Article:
They returned several hours later, and people still fill the yard over there, chatting and cooking-- plumes of smoke are puffing up over the wall fence as they cook shima for the crowds. Now, instead of wailing, it sounds like a neighborhood barbeque.

Friday, March 19, 2010


One of our neighbors died. Nobody told us this, but we were able to deduce it from the subtle hints, such as the ritual wailing that began around 9:30 last night and again at 5 this morning.

Also, the neighbors have erected a giant tarp/tent in their yard, directly behind ours, so that the men can sit under it while the ladies chat on the verandah, just like a village funeral. Someone else arranged branches across the path in front of their house, a signal for cyclists to walk past and show respect.

Rituals like this make Zambia seem like such a civilized, community-minded place. Knowing about funerals makes me feel like we have picked up a bit about the culture over these past two years. (Sometimes I wonder!)

Thursday, March 18, 2010


The PC house pets are due for their shots this week and I had been fretting about taking them to the vet , because the vet is afraid of dogs. Sophie is the mellowest, most scaredy-cat dog I have ever met (she hides when strangers come to the gate) but still, the last time Sophie got her shots, the vet made us muzzle her and even then could barely drag himself close enough to give her the jab.

Also, I was not excited about putting the cat in a basket to drive her to the office (we would have walked Sophie; being in the truck makes her pee herself).

Imagine my relief when the agricultural supply guy in the down shops called to say he'd brought rabies medicine up from Lusaka. Simon and I were psyching ourselves up to give the shots when we found out that one of our volunteers (who, as luck would have it, arrived in town yesterday) used to work in a vet's office. Done!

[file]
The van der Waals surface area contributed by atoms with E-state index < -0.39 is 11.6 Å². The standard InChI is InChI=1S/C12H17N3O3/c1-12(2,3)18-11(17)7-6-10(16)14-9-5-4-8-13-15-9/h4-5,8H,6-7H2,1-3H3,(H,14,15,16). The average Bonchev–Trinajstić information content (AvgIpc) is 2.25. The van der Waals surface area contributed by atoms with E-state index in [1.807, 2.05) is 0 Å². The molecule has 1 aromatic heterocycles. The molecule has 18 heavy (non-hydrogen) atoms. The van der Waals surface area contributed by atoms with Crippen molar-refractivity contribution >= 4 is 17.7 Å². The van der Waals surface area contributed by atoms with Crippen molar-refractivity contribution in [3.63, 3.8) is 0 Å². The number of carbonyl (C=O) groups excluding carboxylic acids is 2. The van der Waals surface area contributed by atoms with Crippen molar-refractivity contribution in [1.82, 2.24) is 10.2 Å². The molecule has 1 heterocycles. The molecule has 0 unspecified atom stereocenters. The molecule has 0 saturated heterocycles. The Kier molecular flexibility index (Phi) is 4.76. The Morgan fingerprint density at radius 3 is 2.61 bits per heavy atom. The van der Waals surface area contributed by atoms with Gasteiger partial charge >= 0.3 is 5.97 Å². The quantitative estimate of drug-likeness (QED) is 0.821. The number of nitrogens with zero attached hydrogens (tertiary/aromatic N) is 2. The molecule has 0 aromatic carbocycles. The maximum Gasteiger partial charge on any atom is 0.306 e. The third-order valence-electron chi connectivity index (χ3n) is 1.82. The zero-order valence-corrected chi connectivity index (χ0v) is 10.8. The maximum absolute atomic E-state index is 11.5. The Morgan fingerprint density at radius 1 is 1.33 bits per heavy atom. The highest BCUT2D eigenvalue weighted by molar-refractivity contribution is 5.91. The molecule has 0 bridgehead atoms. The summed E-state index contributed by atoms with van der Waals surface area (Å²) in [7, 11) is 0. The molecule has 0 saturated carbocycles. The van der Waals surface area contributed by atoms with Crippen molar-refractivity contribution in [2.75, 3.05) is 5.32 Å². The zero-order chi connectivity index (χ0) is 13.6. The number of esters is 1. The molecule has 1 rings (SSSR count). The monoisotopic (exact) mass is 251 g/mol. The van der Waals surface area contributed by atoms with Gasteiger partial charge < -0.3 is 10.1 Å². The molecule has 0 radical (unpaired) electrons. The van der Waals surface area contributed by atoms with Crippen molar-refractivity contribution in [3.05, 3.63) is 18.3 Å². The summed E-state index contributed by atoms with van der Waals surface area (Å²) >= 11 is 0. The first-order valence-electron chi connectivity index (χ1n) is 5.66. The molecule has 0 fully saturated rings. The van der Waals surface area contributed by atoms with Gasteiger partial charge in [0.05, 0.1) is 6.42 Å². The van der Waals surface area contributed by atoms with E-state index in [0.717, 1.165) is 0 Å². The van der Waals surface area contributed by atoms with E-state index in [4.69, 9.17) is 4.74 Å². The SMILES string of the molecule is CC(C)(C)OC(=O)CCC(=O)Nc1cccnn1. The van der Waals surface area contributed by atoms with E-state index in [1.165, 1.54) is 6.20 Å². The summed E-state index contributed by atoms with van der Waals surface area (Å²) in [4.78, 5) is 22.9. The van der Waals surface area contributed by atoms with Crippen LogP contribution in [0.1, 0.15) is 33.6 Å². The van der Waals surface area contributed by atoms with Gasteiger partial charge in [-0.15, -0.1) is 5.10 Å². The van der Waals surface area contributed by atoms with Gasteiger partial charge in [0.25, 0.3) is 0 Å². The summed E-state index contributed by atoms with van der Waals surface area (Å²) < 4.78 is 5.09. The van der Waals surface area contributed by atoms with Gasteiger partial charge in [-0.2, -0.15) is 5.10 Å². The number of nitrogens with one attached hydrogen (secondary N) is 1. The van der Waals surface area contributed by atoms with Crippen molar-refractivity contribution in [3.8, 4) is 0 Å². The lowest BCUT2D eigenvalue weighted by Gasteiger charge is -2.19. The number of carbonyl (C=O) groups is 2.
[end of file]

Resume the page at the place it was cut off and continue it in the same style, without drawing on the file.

[Edited to add: Cherie reports that when she gave the shot, Sophie peed herself. Since then, Sophie has been following Cherie around as if Cherie is her mother. Go figure!]

Wednesday, March 17, 2010


Happy St. Patrick's Day! We celebrated by driving around with the district culture officer and some other Zambians to some EP historical sites, like the site of a battle between the British troops and Ngoni tribe back around 1902, way out in the bush and marked with a concrete slab that's had two of its three informational plaques pried off and stolen. Oh, Zambia!

Also way out in the bush we visited the sites of several ancient (nobody knows how ancient, maybe 400 years?) rock paintings, which frankly were pretty disappointing non-representational blocks and faded shapes that could have been animals or birds or random scratches.

On the plus side, we chanced upon a female PCV who had nearly finished biking from her own site to a friends' about 60 km away. This blew the minds of our Zambian colleagues way more than the rock paintings did ours.

Monday, March 15, 2010


Happy daylight savings time!

Nothing has sprung foward here-- we continue to enjoy our 12-ish hour days, especially since Friday was a holiday so we had three of them in a row to enjoy.

I marked the end of the long weekend by strolling down to the vegetable market, which is blissfully empty on Sundays, and buying potatoes, onions, eggplants, rape, and green beans. On the way home I chatted with a friendly guy on a bike and managed to once again avoid conversion.

Saturday, March 13, 2010


The rule around here seems to be that if a neighbor's fruit hangs into your yard, it's yours to pick. Because I really wanted to make lemon bars to take to the movie party, I decided that it would be ok for me to use a rake and coax a few off our neighbor's tree. The first one (gorgeously yellow and the side of a softball) fell on the wrong side of the fence dang it, but I got enough to make the lemon bars. The bars were delicious.

We also enjoyed banana pancakes made with little green bananas I bought from ladies who sell them just in front of the dambo where they grow. And fresh avocado on toast, which is unbelievably delicious.

I'm going to miss fresh fruit.

Friday, March 12, 2010

Let them eat cake

The power went out while I was cooking up vegetables and General Tso's soy pieces for Richard's visit Thursday night. Lately when the power goes out, it's only for a little while, 20 minutes or so. So we drank wine and waited.

After nearly an hour we decided against starving to death and lit the camp stove. Trevor watched the stir-fry on the stoop outside while I ran back and forth with bowls of chopped vegetables and sauces. I had boiled the rice already, so I wrapped it in a blanket and let it finish cooking on its own.

Luckily I had already baked a cake for dessert.

Thursday, March 11, 2010

The Trevor (Book) Report